Cross Cultural Workers

Mental Health Resources for People Living and Working in Cross-Cultural Settings

What Cross-Cultural Workers Ought to Know about Burnout

Rolald Koteskey

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You find it hard to get up and go to work in the morning. Work used to be exciting and you used to look forward to what you did with people, but now you are just tired and it takes a great deal of effort to get out of bed. You wonder what is wrong. Could it be that you are suffering from burnout? Could a really committed cross-cultural worker burn out? You may only be in your first term; certainly you couldn’t burn out in just a few years, could you? Wouldn’t God keep you from burning out? Is it better to burn out than to rust out? What about that old gospel song that says, "Let me burn out for thee, dear Lord?" Let’s consider some of these questions.

How do I know if I’m burning out?

Although feeling tired and not wanting to go to work may be a part of burnout, there is more to burnout than that. Burnout happens to those in the helping professions, such as doctors, nurses, social workers, psychologists, pastors, and cross-cultural workers. Three major symptoms of burnout are:

  • Emotional exhaustion. The exhaustion is more than physical it is emotional, "compassion fatigue." You feel drained. You feel used up. You feel overwhelmed by the needs people come with. It is not that you don’t want to help, you just do not have what it takes to help any more.
  • Depersonalization. To shield yourself, you begin to reduce your close involvement with others. You begin not to notice the nationals who need help. You ignore their requests. You begin to be discourteous to the very people you came to serve. You tend to become tough, hard, and cynical, putting nationals down. You view people as objects. You used to view nationals through rose-colored glasses; now you wear rust-colored glasses.
  • Reduced personal accomplishment. Whether or not you actually become ineffective, you feel ineffective. You begin to sense you are becoming the kind of person people do not like. You used to be sensitive and caring, but you realize you are becoming cold and indifferent. You see that you are not accomplishing what you felt God called you to do, and you wonder if you still hear him.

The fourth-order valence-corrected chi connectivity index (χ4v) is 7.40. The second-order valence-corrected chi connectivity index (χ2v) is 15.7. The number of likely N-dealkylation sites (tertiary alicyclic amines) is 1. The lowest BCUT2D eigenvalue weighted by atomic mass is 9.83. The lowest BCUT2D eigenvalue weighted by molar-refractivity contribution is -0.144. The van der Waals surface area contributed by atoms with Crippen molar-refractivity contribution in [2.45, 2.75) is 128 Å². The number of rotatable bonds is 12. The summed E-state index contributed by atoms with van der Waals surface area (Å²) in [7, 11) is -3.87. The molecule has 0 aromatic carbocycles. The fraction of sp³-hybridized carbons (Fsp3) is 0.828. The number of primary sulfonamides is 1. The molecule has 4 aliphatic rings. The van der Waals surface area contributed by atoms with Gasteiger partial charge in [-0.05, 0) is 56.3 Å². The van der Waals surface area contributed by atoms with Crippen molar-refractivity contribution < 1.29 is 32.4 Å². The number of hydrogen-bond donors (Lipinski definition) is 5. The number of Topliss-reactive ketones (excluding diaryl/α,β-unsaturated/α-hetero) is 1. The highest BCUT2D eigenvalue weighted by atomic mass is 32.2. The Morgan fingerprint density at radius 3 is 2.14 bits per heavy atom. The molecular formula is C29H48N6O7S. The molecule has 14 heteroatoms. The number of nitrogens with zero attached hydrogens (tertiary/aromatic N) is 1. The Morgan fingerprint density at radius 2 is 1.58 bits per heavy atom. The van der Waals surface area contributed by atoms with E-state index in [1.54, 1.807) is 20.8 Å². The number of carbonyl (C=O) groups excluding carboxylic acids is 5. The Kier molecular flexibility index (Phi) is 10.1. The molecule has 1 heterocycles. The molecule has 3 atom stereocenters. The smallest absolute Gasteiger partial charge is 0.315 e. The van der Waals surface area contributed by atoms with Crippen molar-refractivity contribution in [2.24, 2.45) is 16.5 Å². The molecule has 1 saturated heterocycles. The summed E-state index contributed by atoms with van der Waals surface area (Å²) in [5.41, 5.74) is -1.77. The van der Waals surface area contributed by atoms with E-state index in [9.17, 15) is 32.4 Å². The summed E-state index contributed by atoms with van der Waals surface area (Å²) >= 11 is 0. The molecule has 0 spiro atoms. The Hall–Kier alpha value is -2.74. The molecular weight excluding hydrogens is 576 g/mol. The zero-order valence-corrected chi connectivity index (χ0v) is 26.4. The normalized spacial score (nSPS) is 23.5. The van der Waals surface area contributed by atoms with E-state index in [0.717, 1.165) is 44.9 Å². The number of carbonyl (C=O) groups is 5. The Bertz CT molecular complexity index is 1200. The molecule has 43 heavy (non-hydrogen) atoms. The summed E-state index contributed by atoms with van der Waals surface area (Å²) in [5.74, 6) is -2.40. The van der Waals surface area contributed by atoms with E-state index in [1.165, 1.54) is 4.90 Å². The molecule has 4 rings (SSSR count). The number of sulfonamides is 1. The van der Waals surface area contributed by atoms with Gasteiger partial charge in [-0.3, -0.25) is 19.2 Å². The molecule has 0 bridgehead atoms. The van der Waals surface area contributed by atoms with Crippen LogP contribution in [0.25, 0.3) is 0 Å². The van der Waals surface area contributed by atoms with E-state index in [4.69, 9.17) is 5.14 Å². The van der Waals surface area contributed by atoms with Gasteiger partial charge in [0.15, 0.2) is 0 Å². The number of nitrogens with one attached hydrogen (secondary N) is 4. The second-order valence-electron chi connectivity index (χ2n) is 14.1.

Burnout is the result of continual stress over a long period of time rather than great stress over a short one. Burnout does not happen overnight, but it creeps up on you without your realizing it. Other cross-cultural workers usually notice it long before you do, but if you check yourself periodically, you can detect it. Burnout is not a psychiatric disorder, but is a phenomenon that will greatly reduce your effectiveness as a cross-cultural worker in addition to what it does to you and your family.

What causes burnout?

There are three major sources of burnout, and whether or not burnout occurs depends on all three. Knowing these can alert you to the causes, and help you evaluate whether you are at risk for burnout.

  • Social. You can’t be a cross-cultural worker without being involved with people, and that is a source of burnout. The "problem people" require much more of your attention than do the "pleasant people." As a result you begin to see even good people as problem people. You are supposed to be polite, tactful and caring, so you feel like you cannot express the disappointment and frustration that you feel down inside. You smile and make some evasive remark rather than expressing your feelings. Rather than getting a "thank you" from someone you have helped, you get suspicion. There are nationals you really like, but you hesitate to get too close to them because you know that you will soon be returning to your home country. It is easier not to establish a close relationship than to create one, then have to break it in a few months.
  • System. Your job setting may be a source of burnout. Language school was so frustrating. When you arrived on the field, that seemed even more overwhelming. So many people to get to know, so much to do, and so little time to do it. You were doing God’s work, and there was such a need that there was no time for breaks or for vacations. Your fellow cross-cultural workers had projects that they were trying to get funded, and you knew that they were requesting funds from the same people. Your field director was to be an encouragement, but he had so many criticisms, and every compliment seemed to end with "but…." There were the plans, policies and procedures. There was so much red tape before you started a project, followed by progress reports as you were doing it and more reports when you completed it.